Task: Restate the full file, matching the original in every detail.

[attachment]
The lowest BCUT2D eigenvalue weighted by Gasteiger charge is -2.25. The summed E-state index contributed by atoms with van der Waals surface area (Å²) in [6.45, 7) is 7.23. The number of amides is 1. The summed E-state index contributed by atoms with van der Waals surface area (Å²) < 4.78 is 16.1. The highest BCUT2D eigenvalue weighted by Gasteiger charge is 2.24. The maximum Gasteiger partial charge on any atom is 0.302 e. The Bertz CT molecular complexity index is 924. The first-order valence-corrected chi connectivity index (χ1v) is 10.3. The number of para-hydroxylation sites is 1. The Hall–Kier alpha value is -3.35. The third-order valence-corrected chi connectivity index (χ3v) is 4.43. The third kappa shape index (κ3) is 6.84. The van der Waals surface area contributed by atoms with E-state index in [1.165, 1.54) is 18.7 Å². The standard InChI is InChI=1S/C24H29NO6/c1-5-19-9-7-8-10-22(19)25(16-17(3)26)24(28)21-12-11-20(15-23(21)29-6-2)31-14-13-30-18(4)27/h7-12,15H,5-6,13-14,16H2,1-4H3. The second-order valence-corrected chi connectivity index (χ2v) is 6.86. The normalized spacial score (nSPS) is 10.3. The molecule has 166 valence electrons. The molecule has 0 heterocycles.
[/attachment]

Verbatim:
The lowest BCUT2D eigenvalue weighted by Gasteiger charge is -2.25. The summed E-state index contributed by atoms with van der Waals surface area (Å²) in [6.45, 7) is 7.23. The number of amides is 1. The summed E-state index contributed by atoms with van der Waals surface area (Å²) < 4.78 is 16.1. The highest BCUT2D eigenvalue weighted by Gasteiger charge is 2.24. The maximum Gasteiger partial charge on any atom is 0.302 e. The Bertz CT molecular complexity index is 924. The first-order valence-corrected chi connectivity index (χ1v) is 10.3. The number of para-hydroxylation sites is 1. The Hall–Kier alpha value is -3.35. The third-order valence-corrected chi connectivity index (χ3v) is 4.43. The third kappa shape index (κ3) is 6.84. The van der Waals surface area contributed by atoms with E-state index in [1.165, 1.54) is 18.7 Å². The standard InChI is InChI=1S/C24H29NO6/c1-5-19-9-7-8-10-22(19)25(16-17(3)26)24(28)21-12-11-20(15-23(21)29-6-2)31-14-13-30-18(4)27/h7-12,15H,5-6,13-14,16H2,1-4H3. The second-order valence-corrected chi connectivity index (χ2v) is 6.86. The normalized spacial score (nSPS) is 10.3. The molecule has 166 valence electrons. The molecule has 0 heterocycles.